Lilly, S. 8 Teaching Benefits of Audio Books. EzineArticles. December 12, 2006
Primary Research
Program Evaluation
Evaluating the Effectiveness of Learning Ally’s Audiobooks
on CD in Conjunction with RAVE-O, a Comprehensive
Reading Intervention
Implementing Learning Ally’s Learning
Program: Evaluating the Impact on
Classroom Procedures
Center for Reading and Language Research,
Tufts University, 2004, 2005, 2006
Center for Technology in Education (CTE) and
Education Association, Inc. (EAI), Johns Hopkins
University, 2006
RESULTS: Students demonstrated statistically
significant increases in standard scores in the areas
of listening comprehension, phonological analysis,
and blending and reading comprehension.
Specific analysis according to severity of the reading
problem and Learning Ally’s intervention are as follows:
• Students listening to audio versions of the minute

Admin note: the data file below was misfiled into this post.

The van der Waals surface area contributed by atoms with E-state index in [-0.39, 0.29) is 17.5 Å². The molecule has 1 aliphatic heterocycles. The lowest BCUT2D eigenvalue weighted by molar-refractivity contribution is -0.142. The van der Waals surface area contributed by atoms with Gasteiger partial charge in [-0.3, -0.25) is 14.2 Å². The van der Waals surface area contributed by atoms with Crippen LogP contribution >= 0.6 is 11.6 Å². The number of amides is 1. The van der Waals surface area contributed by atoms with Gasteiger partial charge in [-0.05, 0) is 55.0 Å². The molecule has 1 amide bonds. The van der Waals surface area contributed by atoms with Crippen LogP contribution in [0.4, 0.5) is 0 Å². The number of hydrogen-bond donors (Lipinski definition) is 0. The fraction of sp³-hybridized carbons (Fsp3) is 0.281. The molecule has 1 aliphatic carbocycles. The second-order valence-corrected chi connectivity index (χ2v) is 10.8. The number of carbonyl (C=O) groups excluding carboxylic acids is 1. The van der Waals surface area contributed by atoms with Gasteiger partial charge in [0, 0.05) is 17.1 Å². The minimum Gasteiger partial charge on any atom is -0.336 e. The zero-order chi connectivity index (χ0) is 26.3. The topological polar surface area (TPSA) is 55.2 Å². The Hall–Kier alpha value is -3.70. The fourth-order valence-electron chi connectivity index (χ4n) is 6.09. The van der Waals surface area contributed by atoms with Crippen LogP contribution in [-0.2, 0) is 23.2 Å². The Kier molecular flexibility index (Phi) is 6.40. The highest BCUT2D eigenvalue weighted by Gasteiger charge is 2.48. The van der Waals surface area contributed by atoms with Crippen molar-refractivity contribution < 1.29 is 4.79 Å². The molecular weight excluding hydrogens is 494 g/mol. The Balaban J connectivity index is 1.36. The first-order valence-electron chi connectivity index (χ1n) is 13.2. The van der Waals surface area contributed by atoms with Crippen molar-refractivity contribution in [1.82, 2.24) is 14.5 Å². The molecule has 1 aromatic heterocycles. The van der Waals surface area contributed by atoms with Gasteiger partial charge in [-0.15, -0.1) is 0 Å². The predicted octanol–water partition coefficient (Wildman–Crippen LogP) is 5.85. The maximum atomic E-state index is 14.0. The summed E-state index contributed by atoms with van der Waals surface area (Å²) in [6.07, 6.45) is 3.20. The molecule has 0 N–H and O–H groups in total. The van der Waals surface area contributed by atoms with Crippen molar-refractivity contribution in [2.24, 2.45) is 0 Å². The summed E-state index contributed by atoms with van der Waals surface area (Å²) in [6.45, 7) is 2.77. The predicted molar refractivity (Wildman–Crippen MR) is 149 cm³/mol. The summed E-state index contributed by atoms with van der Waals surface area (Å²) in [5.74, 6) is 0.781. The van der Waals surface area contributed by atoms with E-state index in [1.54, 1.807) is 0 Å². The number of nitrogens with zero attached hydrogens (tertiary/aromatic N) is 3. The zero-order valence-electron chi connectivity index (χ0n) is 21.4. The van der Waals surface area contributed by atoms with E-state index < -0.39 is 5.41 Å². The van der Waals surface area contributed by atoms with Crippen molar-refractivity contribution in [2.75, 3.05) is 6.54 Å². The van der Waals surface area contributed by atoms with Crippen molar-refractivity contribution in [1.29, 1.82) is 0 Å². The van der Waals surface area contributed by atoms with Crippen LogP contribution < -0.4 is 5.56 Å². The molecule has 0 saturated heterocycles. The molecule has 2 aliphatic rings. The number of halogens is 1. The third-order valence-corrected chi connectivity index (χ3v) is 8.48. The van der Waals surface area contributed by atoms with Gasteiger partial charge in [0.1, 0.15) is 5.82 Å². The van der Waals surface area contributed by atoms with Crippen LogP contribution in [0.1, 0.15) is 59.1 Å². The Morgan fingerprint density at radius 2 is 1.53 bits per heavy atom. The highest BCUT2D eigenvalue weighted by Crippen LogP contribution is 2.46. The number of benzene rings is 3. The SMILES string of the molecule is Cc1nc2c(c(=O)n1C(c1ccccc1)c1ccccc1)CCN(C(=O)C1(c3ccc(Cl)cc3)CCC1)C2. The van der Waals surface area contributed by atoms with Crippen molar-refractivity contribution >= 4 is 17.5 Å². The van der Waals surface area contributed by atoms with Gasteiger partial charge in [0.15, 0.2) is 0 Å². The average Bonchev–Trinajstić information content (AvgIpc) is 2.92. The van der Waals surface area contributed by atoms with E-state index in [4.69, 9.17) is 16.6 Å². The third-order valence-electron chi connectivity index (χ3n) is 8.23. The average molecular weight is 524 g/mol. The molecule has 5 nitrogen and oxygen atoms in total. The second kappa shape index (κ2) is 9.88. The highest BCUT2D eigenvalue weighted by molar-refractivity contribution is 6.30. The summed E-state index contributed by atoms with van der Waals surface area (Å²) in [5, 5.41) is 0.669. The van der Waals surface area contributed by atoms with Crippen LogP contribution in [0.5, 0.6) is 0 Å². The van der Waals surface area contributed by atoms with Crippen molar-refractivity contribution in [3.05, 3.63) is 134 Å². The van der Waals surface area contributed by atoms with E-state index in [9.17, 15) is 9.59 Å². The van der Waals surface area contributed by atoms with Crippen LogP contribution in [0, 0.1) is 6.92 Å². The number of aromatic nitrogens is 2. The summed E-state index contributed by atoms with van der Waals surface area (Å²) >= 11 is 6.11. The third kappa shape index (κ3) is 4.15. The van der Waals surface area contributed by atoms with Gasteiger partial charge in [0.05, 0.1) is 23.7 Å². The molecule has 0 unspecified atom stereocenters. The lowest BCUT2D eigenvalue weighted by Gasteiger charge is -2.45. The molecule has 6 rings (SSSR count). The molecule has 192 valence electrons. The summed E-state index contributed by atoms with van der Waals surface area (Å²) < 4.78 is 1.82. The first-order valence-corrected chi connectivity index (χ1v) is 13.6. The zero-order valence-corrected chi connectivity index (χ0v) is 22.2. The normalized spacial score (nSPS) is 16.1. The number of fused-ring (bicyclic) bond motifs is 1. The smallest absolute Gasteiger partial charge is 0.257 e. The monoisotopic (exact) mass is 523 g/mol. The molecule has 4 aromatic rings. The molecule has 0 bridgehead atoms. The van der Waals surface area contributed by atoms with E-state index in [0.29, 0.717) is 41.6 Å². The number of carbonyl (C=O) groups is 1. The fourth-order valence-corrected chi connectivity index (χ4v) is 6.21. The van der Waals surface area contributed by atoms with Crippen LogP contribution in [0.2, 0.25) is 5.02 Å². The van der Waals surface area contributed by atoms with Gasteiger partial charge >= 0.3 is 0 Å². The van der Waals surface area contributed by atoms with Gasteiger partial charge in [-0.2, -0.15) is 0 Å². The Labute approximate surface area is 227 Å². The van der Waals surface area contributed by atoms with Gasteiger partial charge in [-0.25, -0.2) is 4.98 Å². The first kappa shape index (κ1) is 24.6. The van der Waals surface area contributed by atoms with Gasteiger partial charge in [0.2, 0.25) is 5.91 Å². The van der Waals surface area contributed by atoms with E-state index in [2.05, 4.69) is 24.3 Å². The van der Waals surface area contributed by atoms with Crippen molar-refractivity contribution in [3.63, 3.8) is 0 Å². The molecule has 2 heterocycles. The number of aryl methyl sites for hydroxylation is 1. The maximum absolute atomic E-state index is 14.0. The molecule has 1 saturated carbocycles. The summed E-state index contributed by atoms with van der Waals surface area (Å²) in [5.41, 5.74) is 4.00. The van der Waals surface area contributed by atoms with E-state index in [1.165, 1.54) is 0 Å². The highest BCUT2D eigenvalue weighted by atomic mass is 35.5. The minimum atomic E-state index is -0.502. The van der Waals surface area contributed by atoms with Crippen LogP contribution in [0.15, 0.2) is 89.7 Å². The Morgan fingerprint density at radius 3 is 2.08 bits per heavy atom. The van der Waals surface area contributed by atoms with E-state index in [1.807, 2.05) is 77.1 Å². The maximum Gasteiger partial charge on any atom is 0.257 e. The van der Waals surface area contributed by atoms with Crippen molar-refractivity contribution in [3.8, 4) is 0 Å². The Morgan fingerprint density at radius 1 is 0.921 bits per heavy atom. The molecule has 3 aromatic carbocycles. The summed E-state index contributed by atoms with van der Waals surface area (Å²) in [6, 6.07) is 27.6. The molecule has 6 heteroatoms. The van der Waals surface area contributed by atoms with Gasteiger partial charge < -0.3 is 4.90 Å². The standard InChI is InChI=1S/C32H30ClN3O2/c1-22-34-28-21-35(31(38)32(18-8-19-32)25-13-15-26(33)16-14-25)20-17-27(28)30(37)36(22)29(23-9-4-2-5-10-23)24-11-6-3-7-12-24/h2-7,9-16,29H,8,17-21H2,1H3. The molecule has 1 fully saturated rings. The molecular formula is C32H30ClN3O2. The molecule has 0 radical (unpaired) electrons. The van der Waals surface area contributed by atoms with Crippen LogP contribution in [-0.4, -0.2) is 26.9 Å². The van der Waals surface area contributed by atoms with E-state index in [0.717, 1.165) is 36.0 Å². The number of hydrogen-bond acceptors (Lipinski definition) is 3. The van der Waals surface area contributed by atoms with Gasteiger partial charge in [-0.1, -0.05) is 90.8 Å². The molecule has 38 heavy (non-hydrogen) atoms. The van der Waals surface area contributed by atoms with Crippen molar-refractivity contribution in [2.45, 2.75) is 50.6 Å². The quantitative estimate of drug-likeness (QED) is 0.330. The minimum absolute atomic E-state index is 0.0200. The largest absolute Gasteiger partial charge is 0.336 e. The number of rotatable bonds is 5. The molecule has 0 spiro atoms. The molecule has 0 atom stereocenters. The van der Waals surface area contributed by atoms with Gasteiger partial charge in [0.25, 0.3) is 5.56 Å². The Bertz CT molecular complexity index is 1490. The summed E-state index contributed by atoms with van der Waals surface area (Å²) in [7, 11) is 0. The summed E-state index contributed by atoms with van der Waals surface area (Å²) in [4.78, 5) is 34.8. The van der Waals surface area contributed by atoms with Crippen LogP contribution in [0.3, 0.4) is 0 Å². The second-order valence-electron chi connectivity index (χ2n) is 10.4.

stories while reading the text showed significant
gains in listening comprehension, blending sounds
and reading comprehension.
A total of 85 students identified as struggling
CASE STUDY: Rural County in Maryland, Grades 2-8,
readers, ranging in grades 1-4 participated over the
Language Arts/English 2005-2006
course of three summers. The treatment groups for
the study are as follows:
• Students reading along and listening to audio
versions of the minute stories for 10 minutes a day.
• Students reading along and listening to audio
and listening comprehension.
• Students in the accelerated listening groups
• 15 students participated in a year-long study.
• Participating students had Individual Education
Plans (IEPs) with reading goals.
RESULTS: Teachers and parents were surveyed and
interviewed at the beginning and at the end of the
• Participating students were identified as